Safe pair of hands
With so much television to choose from, viewers can be incredibly fickle – so how do you keep hold of them? Writing for DQ, screenwriter Danny Brocklehurst talks about the contrasting styles he used in his two most recent commissions, BBC1’s Come Home and Netflix thriller Safe.
Every writer lives in fear of losing their audience. If they don’t come in the first place, that’s not my fault. But if they come and don’t hang around, I have to take responsibility. This year I’ve had two shows launch: Come Home, a three-part miniseries that aired over three consecutive Tuesdays on BBC1; and Safe (pictured above), a Netflix original with all eight episodes currently streaming. Both dramas have found an audience, but these shows couldn’t have been more different in their construction and the relationship we hoped they would have with an audience.
Come Home tells the story of a mother who walks out on her family. It interrogates the last taboo of parenting and the impact her leaving has on her husband and children; the way the stigma of the ‘deserted mother’ stuck to her like glue. It is character-driven, emotional and purposely avoids thriller twists and genre conventions.
By contrast, Safe is an unapologetic, twisty-turny thriller about a mysterious death and disappearance in a gated community. It mines hidden secrets and charts the impact upon the people who live there, most notably Tom Delaney, played by Michael C Hall (Dexter). It was designed like a ‘holiday read’ novel, with must-have massive hooks at the end of every episode, luring viewers into bingeing multiple episodes.
People might find it strange that two such different shows could come from the same writer, in such a short space of time, but to me the contrast perfectly represents what I love about the job: variety. I hate the idea of being typecast as a certain type of writer, and the challenge of each new project is to work within a style or genre that feels like it is testing my abilities.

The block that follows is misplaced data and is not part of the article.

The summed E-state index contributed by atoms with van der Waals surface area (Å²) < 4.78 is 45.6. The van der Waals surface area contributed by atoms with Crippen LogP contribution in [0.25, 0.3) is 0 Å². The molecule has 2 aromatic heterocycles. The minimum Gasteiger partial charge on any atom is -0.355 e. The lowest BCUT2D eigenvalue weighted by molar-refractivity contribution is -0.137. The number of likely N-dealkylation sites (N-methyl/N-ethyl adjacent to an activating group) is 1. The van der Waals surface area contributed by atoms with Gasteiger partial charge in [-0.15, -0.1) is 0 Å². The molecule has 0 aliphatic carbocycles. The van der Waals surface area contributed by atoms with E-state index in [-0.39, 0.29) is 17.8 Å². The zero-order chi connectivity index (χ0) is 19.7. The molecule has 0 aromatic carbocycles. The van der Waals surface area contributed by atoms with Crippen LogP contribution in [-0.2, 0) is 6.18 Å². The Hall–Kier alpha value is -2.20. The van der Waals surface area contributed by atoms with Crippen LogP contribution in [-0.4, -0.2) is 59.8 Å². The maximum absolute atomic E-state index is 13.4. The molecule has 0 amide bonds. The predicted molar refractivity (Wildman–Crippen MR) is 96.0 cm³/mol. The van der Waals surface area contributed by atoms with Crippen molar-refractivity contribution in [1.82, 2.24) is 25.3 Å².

Come Home is social realist, deeply personal, in parts semi-autobiographical. It was extremely hard work to craft because the story couldn’t rely on plot to drive it forward. I needed to find compelling drama in smaller moments, in emotional reveals and, ultimately, in a family law court. I wrote the whole story alone and knew it would succeed or fail by how truthful it felt.
Safe, working once again with the formidable story brain of novelist Harlan Coben, was a more collaborative affair. Harlan’s novels sell in their millions because they are the epitome of the engaging page turner. His central conceit is always smart and his hooks addictive. In creating Safe, as we did previously on Sky show The Five, we spent an enormous amount of time together cracking the story. Harlan always likes to know where a story ends. So once we have the beginning and the end, we start – like bridge construction – to piece together the middle.
When you are creating eight episodes of elaborately plotted story, this can be a hard process. Luckily, we were assisted by the brilliant Richard Fee, head of development at Red Production Company, who constantly steered the ship forwards. The three of us worked together for weeks at a time in Harlan’s place in New York (I know, tough gig!) and then after we cracked the basic story, the rest of the work was done across the ocean via Skype and email. Ideas were being thrown back and forth until we had a workable story document that outlined the eight episodes in considerable detail. I wrote the start and end of the series, which accounts for four episodes, we then brought on board other writers for the rest.
At every point in the process, we have in our minds the importance of retaining our audience. Constant twists, propulsive plot, humour, characters you want to spend time with. And the fact it’s for Netflix means that one word shines brightly at all times – binge.
The success of Safe has been as much about the fact that viewers can watch all episodes immediately as anything else. Countless people have told us they watched the whole thing in a weekend, or one night after the next. A few even managed the whole thing in a day!
This is the reality of modern TV viewing, and we all have to get to grips with it. People want content they can watch when they please. The model of consecutive weeks is becoming a thing of the past. Sure, there is the ‘water cooler’ factor that a show like Line of Duty creates when it airs every Sunday but, more and more frequently, viewers are drifting away or saving the episodes up and then bingeing when they are all available on BBC iPlayer or Sky Go.
When Come Home aired, I would have loved all three episodes to have all gone at once. Instead, we had to attempt to maintain our audience over Easter, with all the distractions of European football, school holidays and The Great Celebrity Bake Off. It’s a tough ask.
Of course, not every show can be a longform ‘binge’ show, nor should it be. The beautifully constructed single film or the perfectly formed three-parter is a vital part of our TV landscape. But in a busy viewing environment, writers have to be increasingly aware that viewer patience is thin and, unless you grab them and hold them, they can soon disappear.
Harlan Coben’s Safe, starring Michael C Hall and Amanda Abbington, written by Danny Brocklehurst and produced by Red Production Company, is now streaming on Netflix.